Munich (15)
Hidden (15)

Let the games begin

Steven Spielberg's Munich arrives here after sustaining a hefty barrage of international flak, and the fact that it has alienated both Israeli and Palestinian commentators suggests that the director must have done something right. It is certainly a bold film for him to have made: Nazis and dinosaurs are (we hope) a thing of the past, but terrorists - or, if you prefer, freedom fighters - are an ever-present in today's headlines, and the merest hint that someone of Spielberg's stature is "taking sides" would always be likely to provoke howls of execration.

The film begins with the kidnapping and murder of 11 Israeli athletes by the terrorist cell Black September at the 1972 Munich Olympics, but its real subject unfolds in the aftermath. A revenge hit squad is assembled and, under the aegis of the Israeli prime minister Golda Meir, is dispatched to Europe to hunt down and execute those allegedly responsible for the massacre. The squad leader, a young man named Avner (Eric Bana), is forcefully reminded that his mission is so hush-hush that even Mossad won't admit its existence - though he must make sure to get receipts for everything. The provisional, makeshift nature of the operation is reflected in Avner's motley band of recruits, who include Ciaran Hinds in thick specs and porkpie hat, and Daniel Craig trying to disguise himself with a Sith-ifrican accent.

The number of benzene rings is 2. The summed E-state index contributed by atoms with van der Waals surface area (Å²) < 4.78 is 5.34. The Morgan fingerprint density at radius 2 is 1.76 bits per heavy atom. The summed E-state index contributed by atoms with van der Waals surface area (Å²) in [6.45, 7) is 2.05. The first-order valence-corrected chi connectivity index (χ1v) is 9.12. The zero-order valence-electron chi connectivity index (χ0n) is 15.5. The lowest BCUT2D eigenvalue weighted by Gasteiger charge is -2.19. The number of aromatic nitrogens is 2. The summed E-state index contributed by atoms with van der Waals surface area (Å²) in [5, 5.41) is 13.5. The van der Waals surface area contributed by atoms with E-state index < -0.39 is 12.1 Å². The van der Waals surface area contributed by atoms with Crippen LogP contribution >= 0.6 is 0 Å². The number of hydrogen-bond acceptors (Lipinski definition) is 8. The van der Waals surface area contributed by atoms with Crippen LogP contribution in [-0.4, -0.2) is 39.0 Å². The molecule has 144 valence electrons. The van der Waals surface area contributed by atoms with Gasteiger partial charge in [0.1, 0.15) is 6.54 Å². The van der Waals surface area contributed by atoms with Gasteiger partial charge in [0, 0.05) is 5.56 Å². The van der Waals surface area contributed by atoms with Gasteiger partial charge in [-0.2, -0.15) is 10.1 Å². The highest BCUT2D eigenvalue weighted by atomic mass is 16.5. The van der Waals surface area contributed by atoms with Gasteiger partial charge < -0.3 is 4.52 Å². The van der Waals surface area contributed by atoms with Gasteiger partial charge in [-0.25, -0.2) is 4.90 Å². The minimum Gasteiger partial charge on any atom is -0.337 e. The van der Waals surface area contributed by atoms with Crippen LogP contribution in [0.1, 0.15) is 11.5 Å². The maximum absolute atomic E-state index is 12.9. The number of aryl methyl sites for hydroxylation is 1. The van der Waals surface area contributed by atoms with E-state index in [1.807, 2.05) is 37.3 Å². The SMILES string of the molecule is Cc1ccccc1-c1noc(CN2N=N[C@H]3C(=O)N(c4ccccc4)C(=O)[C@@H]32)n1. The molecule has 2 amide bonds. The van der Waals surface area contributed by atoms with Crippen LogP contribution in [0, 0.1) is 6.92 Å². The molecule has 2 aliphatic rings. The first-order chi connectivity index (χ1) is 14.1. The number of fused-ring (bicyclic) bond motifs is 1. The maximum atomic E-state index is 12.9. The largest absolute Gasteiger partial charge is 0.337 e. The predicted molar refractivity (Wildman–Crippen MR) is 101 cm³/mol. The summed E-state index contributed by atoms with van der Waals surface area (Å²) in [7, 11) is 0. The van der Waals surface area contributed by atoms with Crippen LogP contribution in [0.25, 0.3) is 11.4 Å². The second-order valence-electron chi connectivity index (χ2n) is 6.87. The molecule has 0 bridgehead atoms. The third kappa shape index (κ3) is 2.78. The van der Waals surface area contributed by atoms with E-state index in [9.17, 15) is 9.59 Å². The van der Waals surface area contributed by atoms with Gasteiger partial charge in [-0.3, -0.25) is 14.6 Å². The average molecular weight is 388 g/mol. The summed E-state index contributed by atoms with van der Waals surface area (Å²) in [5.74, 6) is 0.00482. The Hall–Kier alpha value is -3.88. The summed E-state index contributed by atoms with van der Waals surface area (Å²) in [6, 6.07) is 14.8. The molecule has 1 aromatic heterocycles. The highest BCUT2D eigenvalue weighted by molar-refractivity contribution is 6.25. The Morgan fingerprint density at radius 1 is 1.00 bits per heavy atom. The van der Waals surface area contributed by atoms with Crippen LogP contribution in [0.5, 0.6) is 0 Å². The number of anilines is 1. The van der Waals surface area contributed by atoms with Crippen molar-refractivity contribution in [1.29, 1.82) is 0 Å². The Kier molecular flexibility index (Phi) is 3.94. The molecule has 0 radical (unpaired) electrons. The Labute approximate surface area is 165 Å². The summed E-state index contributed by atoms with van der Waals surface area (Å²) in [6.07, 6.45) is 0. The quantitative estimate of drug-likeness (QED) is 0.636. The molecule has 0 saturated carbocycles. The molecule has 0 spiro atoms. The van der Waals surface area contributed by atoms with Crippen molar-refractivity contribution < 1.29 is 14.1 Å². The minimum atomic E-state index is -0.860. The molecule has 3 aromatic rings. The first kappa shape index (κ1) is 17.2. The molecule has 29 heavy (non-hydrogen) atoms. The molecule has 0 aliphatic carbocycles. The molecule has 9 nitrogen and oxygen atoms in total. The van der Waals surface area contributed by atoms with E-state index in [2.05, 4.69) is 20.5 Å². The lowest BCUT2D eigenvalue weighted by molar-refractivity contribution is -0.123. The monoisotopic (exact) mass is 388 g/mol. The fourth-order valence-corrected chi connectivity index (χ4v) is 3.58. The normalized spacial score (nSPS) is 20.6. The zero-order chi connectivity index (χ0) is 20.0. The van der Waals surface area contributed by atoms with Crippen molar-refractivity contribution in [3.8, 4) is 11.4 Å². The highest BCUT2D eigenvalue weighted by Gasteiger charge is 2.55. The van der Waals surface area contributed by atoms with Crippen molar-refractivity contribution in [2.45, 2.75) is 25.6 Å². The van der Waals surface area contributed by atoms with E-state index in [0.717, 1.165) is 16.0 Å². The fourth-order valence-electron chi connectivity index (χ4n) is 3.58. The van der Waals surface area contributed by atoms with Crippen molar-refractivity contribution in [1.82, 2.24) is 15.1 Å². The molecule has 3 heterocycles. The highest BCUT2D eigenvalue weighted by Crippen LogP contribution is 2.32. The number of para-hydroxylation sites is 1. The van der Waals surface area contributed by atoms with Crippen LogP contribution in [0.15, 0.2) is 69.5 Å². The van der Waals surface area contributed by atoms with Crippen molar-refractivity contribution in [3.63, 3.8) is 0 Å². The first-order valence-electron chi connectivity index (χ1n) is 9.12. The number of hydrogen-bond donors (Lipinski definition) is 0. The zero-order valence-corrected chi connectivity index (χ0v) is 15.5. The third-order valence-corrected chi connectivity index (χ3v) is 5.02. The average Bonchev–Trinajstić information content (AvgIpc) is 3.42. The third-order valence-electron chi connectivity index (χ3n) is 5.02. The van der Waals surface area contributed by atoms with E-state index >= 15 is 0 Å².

So begins a whistle-stop tour of capital cities - Rome, Paris, London, Athens - wherein one Palestinian plotter after another is targeted and slain. The suspense of these assassinations generally concerns the unreliable quality of their explosives, for their bomb "expert" (Mathieu Kassovitz) is a toymaker by profession. But the moral precariousness of their mission only gradually dawns on Avner and his cohorts. Can they know for sure that their targets were the men behind the Munich killings?

Their uncertainty is made explicit during a night-time raid on a hotel where the hitmen come armed with photographs of the suspects and, matching them by torchlight to various terrified faces, proceed to open fire. Indeed, the first Palestinian they kill in Rome, the poet Wael Zuaiter, turned out to be a case of mistaken identity - of which the script (by Tony Kushner and Eric Roth) makes no mention.

As the film digs deeper into this world of "intersecting secrecies" and shadowy middlemen (Michael Lonsdale plays a kind of terrorist matchmaker who's also a father figure to Avner) Spielberg tries to be even-handed, and at one stage allows a young PLO fighter to talk about his family and the idea of "home". But simply by dint of its hero being an Israeli, and a man loyal both to his family and his country, Munich keeps putting its thumb on the scale. In one of the better set-pieces Avner, realising that a young girl will be a collateral victim of their booby-trap bomb, successfully averts the danger, a nicety of feeling unlikely to be indulged by a real-life terrorist.

Towards the end, the toymaker-bomber offers an eloquent condemnation of what they've been doing when he says: "Suffering for thousands of years doesn't make you decent. We're supposed to be righteous - we're Jews." It's one of the film's few good lines, deflated in the very next scene when Avner leads a brutal revenge killing of a Dutch woman, as indefensible as anything you'll see in an Asian gangster movie.

And, just when you think it can't get worse, Spielberg pays homage to the finale of The Godfather by intercutting Avner having sex with his wife and a flashback to the Munich massacre. It must stand as the most ill-judged sequence of Spielberg's career. Munich seeks to present a balanced view of Arab-Israeli tensions, but all it adds to the picture is blood-spattered piety. Which isn't much use to anyone.